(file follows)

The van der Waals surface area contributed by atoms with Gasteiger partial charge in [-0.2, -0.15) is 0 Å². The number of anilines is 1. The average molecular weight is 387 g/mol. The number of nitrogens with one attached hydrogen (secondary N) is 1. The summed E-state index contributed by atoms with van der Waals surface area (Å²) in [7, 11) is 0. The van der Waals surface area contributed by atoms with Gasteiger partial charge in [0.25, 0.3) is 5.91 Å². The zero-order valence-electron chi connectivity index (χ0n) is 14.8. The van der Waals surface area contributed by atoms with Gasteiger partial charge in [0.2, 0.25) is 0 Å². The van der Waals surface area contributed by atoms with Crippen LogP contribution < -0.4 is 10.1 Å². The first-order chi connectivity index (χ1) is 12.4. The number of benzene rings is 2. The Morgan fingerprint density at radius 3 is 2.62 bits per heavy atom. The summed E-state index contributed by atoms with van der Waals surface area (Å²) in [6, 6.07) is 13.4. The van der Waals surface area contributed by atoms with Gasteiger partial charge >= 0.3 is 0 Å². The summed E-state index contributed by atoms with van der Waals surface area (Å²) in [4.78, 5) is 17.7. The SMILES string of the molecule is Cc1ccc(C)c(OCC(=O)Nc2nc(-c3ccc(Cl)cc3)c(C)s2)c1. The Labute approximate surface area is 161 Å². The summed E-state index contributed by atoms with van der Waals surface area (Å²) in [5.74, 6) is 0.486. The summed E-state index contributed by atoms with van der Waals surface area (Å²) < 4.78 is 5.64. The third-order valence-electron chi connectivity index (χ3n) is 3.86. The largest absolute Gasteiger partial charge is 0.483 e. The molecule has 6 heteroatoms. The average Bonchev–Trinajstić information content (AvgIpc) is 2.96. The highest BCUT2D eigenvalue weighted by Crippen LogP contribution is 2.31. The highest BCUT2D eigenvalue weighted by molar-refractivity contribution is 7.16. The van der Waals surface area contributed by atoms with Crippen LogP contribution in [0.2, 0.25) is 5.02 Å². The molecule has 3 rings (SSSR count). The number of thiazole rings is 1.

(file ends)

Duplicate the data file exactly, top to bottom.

The van der Waals surface area contributed by atoms with Gasteiger partial charge in [-0.2, -0.15) is 0 Å². The number of anilines is 1. The average molecular weight is 387 g/mol. The number of nitrogens with one attached hydrogen (secondary N) is 1. The summed E-state index contributed by atoms with van der Waals surface area (Å²) in [7, 11) is 0. The van der Waals surface area contributed by atoms with Gasteiger partial charge in [0.25, 0.3) is 5.91 Å². The zero-order valence-electron chi connectivity index (χ0n) is 14.8. The van der Waals surface area contributed by atoms with Gasteiger partial charge in [0.2, 0.25) is 0 Å². The van der Waals surface area contributed by atoms with Crippen LogP contribution < -0.4 is 10.1 Å². The first-order chi connectivity index (χ1) is 12.4. The number of benzene rings is 2. The Morgan fingerprint density at radius 3 is 2.62 bits per heavy atom. The summed E-state index contributed by atoms with van der Waals surface area (Å²) in [6, 6.07) is 13.4. The van der Waals surface area contributed by atoms with Gasteiger partial charge >= 0.3 is 0 Å². The summed E-state index contributed by atoms with van der Waals surface area (Å²) in [4.78, 5) is 17.7. The SMILES string of the molecule is Cc1ccc(C)c(OCC(=O)Nc2nc(-c3ccc(Cl)cc3)c(C)s2)c1. The Labute approximate surface area is 161 Å². The summed E-state index contributed by atoms with van der Waals surface area (Å²) in [5.74, 6) is 0.486. The summed E-state index contributed by atoms with van der Waals surface area (Å²) < 4.78 is 5.64. The third-order valence-electron chi connectivity index (χ3n) is 3.86. The largest absolute Gasteiger partial charge is 0.483 e. The molecule has 6 heteroatoms. The average Bonchev–Trinajstić information content (AvgIpc) is 2.96. The highest BCUT2D eigenvalue weighted by Crippen LogP contribution is 2.31. The highest BCUT2D eigenvalue weighted by molar-refractivity contribution is 7.16. The van der Waals surface area contributed by atoms with Crippen LogP contribution in [0.2, 0.25) is 5.02 Å². The molecule has 3 rings (SSSR count). The number of thiazole rings is 1.